The February issue of Emerging Infectious Diseases from the Centers for Disease Control and Prevention includes a report by the Michigan Department of Health. The report shows the findings from surveillance of shiga toxin-producing E. coli, including E. coli O157:H7, between 2001 and 2005.

A surveillance system used different detection methods to estimate prevalence of Shiga toxin–producing Escherichia coli during 2003–2005 and 2001–2002. More non-O157 serotypes were detected by enzyme immunoassay than by evaluation of non–sorbitol-fermenting E. coli isolates. We therefore recommend use of enzyme immunoassay and culture-based methods.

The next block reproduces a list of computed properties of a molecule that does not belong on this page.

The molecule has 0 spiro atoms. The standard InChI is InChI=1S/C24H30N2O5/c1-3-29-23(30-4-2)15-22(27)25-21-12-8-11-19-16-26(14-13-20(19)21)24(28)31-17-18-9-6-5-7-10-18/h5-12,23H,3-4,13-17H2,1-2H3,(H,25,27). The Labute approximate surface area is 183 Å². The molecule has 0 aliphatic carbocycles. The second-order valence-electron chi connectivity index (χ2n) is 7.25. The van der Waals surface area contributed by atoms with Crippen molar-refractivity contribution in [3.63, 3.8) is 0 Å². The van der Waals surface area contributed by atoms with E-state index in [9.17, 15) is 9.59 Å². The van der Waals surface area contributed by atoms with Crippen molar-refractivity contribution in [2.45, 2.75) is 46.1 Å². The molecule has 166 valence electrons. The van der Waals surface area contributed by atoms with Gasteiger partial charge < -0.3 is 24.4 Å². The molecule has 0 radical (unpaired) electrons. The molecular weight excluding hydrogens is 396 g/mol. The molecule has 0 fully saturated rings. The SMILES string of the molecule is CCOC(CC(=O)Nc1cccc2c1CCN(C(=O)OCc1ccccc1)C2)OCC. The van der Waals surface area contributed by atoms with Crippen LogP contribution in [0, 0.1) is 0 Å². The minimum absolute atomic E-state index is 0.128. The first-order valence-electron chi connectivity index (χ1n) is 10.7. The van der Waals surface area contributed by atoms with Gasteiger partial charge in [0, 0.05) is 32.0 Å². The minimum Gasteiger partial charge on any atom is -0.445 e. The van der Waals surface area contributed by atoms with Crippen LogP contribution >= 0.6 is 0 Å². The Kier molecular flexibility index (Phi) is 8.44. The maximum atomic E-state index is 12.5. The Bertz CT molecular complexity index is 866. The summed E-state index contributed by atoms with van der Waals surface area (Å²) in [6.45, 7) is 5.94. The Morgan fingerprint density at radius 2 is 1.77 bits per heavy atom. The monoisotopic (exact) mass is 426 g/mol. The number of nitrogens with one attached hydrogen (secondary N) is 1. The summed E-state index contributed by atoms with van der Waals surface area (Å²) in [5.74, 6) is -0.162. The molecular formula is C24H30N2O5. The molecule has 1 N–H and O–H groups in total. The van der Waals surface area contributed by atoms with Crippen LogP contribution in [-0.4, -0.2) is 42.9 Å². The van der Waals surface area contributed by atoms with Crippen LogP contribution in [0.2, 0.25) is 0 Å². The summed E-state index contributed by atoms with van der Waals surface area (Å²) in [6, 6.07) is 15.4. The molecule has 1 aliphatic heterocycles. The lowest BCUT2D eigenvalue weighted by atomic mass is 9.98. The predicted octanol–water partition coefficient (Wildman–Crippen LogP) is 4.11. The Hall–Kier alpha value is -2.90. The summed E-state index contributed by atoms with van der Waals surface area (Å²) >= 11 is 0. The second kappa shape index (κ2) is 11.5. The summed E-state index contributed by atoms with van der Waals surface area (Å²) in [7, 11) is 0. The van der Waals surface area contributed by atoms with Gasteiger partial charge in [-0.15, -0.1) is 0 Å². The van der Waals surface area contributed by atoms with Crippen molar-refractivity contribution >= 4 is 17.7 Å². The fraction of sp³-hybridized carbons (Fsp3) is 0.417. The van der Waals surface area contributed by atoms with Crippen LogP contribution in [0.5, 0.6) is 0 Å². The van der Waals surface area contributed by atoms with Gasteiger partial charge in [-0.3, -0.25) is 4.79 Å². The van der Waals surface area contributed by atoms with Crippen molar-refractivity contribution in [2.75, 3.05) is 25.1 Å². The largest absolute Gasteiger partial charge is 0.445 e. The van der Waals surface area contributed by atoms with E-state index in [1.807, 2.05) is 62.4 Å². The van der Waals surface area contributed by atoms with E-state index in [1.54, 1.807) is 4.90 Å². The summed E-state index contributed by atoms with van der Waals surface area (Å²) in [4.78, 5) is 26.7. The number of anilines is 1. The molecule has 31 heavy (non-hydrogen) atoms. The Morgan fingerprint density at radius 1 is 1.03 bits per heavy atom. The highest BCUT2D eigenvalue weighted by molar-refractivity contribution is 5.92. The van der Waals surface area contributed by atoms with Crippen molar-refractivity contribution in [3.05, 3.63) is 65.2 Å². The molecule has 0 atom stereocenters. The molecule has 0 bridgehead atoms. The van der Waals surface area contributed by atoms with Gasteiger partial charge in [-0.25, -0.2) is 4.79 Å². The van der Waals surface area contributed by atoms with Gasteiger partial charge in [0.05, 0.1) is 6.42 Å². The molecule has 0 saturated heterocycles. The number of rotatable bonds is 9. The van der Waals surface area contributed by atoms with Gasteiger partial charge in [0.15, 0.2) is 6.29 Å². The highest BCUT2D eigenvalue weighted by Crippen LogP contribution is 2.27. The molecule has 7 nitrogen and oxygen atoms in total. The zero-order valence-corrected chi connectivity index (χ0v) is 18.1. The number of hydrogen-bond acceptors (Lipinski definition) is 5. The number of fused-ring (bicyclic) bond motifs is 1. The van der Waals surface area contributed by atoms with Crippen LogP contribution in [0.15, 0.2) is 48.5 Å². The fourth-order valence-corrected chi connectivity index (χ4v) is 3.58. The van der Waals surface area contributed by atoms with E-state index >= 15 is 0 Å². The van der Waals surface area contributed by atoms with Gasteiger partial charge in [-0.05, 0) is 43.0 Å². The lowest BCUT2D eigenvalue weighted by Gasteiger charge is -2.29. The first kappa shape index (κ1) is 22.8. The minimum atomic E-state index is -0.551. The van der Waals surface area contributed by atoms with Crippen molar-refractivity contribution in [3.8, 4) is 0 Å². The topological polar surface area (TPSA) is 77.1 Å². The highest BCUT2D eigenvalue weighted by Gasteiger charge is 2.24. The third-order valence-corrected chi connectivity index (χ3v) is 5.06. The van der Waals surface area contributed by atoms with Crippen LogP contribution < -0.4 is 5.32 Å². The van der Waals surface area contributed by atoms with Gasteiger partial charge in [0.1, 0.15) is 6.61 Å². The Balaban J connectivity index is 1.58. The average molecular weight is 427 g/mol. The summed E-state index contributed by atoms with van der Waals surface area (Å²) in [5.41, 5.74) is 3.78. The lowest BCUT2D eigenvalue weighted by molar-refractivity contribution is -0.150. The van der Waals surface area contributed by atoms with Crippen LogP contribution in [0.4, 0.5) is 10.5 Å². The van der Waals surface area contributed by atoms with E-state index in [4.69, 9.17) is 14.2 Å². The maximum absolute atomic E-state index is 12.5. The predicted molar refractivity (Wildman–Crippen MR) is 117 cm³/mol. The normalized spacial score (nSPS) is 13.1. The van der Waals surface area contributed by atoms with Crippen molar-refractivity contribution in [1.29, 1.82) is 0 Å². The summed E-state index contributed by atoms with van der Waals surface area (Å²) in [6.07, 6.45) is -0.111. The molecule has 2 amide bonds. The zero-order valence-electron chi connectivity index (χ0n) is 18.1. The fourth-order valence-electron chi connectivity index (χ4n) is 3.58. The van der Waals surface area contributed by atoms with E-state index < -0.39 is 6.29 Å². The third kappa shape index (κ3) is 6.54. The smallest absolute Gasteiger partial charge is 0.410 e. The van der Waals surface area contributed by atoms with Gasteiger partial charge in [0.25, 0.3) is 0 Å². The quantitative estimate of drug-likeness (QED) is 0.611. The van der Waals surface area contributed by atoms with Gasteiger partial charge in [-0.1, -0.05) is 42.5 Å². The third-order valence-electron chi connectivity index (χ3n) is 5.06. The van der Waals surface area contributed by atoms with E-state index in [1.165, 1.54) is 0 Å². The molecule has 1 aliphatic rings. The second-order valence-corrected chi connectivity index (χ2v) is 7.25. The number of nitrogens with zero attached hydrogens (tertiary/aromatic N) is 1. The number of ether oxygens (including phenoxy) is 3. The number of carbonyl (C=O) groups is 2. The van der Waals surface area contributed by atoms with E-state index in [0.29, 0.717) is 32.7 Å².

Infection with Shiga toxin–producing Escherichia coli (STEC) is a frequent cause of gastrointestinal disease, particularly among children and elderly persons.